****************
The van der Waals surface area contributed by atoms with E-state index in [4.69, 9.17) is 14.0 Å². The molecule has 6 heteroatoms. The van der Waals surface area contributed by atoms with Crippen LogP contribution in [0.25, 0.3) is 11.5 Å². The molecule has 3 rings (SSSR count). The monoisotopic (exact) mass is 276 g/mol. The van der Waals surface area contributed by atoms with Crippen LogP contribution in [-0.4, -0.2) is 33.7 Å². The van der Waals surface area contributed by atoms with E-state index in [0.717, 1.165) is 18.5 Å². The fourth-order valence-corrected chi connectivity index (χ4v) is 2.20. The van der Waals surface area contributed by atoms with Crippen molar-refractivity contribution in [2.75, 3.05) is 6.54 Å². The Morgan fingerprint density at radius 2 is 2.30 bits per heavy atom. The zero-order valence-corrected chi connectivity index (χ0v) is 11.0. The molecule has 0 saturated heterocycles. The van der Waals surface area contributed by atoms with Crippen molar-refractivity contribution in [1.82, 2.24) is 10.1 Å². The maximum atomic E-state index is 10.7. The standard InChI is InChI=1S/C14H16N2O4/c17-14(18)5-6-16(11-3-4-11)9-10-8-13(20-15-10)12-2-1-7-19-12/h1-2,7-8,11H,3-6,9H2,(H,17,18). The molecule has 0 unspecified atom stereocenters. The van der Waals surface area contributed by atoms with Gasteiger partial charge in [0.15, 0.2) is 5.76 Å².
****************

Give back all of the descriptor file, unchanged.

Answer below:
The van der Waals surface area contributed by atoms with E-state index in [4.69, 9.17) is 14.0 Å². The molecule has 6 heteroatoms. The van der Waals surface area contributed by atoms with Crippen LogP contribution in [0.25, 0.3) is 11.5 Å². The molecule has 3 rings (SSSR count). The monoisotopic (exact) mass is 276 g/mol. The van der Waals surface area contributed by atoms with Crippen LogP contribution in [-0.4, -0.2) is 33.7 Å². The van der Waals surface area contributed by atoms with E-state index in [0.717, 1.165) is 18.5 Å². The fourth-order valence-corrected chi connectivity index (χ4v) is 2.20. The van der Waals surface area contributed by atoms with Crippen molar-refractivity contribution in [2.75, 3.05) is 6.54 Å². The Morgan fingerprint density at radius 2 is 2.30 bits per heavy atom. The zero-order valence-corrected chi connectivity index (χ0v) is 11.0. The molecule has 0 saturated heterocycles. The van der Waals surface area contributed by atoms with Crippen molar-refractivity contribution in [1.82, 2.24) is 10.1 Å². The maximum atomic E-state index is 10.7. The standard InChI is InChI=1S/C14H16N2O4/c17-14(18)5-6-16(11-3-4-11)9-10-8-13(20-15-10)12-2-1-7-19-12/h1-2,7-8,11H,3-6,9H2,(H,17,18). The molecule has 0 unspecified atom stereocenters. The van der Waals surface area contributed by atoms with Gasteiger partial charge in [0.15, 0.2) is 5.76 Å².